The fact that there is an epidemic of distractions, vanishingly small attention spans and an almost involuntary impulse towards multitasking is not a new revelation, but it occurs to me that the problem may be even more insidious, pervasive and dangerous than we’re acknowledging. 

But what’s become more apparent to me recently is that widespread multitasking – often out of what we perceive as a need to keep with the utter barrage of media and communication coming at us with unprecedented speed and frequency – may rise to the level of a public health issue.

I’m worried that the very workings of society itself, the social contract we have made to each other, is in danger of unraveling at the hands of our own incompetence, which is driven in part by a culture of distraction and a false sense that focus must be the sacrificial lamb offered up in order to keep up. 

We are so distracted that our distractions are distracting those around us and making us all dumber for it. 

It’s all common sense really. If you’re not paying attention, you’re going to miss things and get stuff wrong as a result. 

It’s ironic, I think, because part of the reason that we multitask is that we want to be our best selves. We convince ourselves that part of achieving this betterment is keeping up with everything happening in the world, the news, our social circles, or whatever.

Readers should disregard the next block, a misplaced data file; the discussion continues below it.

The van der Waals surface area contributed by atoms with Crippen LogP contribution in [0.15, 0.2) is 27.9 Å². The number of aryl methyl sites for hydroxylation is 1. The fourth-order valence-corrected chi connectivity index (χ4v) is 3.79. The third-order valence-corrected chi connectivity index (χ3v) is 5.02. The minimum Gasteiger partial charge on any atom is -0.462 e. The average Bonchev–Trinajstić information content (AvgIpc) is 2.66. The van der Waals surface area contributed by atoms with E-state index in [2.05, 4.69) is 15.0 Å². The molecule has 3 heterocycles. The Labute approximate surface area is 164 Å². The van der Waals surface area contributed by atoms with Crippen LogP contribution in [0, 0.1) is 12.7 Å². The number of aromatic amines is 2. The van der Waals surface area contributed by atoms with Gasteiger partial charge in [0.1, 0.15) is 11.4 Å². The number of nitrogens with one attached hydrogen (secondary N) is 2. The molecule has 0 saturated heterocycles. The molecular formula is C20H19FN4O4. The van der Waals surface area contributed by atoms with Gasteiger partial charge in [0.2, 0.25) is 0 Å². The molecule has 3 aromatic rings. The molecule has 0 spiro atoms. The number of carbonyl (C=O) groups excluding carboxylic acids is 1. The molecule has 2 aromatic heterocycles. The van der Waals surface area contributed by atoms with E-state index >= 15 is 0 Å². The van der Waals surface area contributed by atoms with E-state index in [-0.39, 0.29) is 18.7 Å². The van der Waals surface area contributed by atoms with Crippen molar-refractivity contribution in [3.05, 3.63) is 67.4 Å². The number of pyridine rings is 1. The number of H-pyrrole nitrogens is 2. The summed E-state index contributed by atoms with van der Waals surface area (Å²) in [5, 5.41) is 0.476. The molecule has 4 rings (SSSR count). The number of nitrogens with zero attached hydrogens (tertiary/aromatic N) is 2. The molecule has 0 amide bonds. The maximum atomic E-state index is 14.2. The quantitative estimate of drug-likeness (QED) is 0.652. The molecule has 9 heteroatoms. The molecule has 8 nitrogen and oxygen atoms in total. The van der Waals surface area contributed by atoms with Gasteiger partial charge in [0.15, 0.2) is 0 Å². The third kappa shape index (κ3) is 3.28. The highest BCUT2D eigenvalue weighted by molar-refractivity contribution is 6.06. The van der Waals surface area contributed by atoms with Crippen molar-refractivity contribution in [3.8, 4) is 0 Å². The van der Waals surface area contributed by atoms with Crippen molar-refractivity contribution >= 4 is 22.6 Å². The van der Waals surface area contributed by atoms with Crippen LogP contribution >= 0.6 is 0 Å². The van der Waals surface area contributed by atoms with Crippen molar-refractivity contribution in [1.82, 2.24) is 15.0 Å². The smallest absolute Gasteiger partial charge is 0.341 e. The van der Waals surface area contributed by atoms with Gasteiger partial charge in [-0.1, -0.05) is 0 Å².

But the truth is that none of us are keeping up with it all. And besides, true understanding and improvement comes from deep focus rather than shallow dithering. 

We’re not going to stop staring at screens any time soon, but hopefully we can start focusing on just one at a time and only when we’re not doing anything else. 

Recently I started leaving my earbuds at home for long runs. No music, no audiobooks, just the sound of the breeze and my repeated footfalls on the trail below me. I know what some of you are thinking, but no, I wasn’t bored. What’s more, I was actually able to focus better the rest of the day and felt less stress and anxiety.

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Facebook shareholders back proposal to remove Zuckerberg as chairman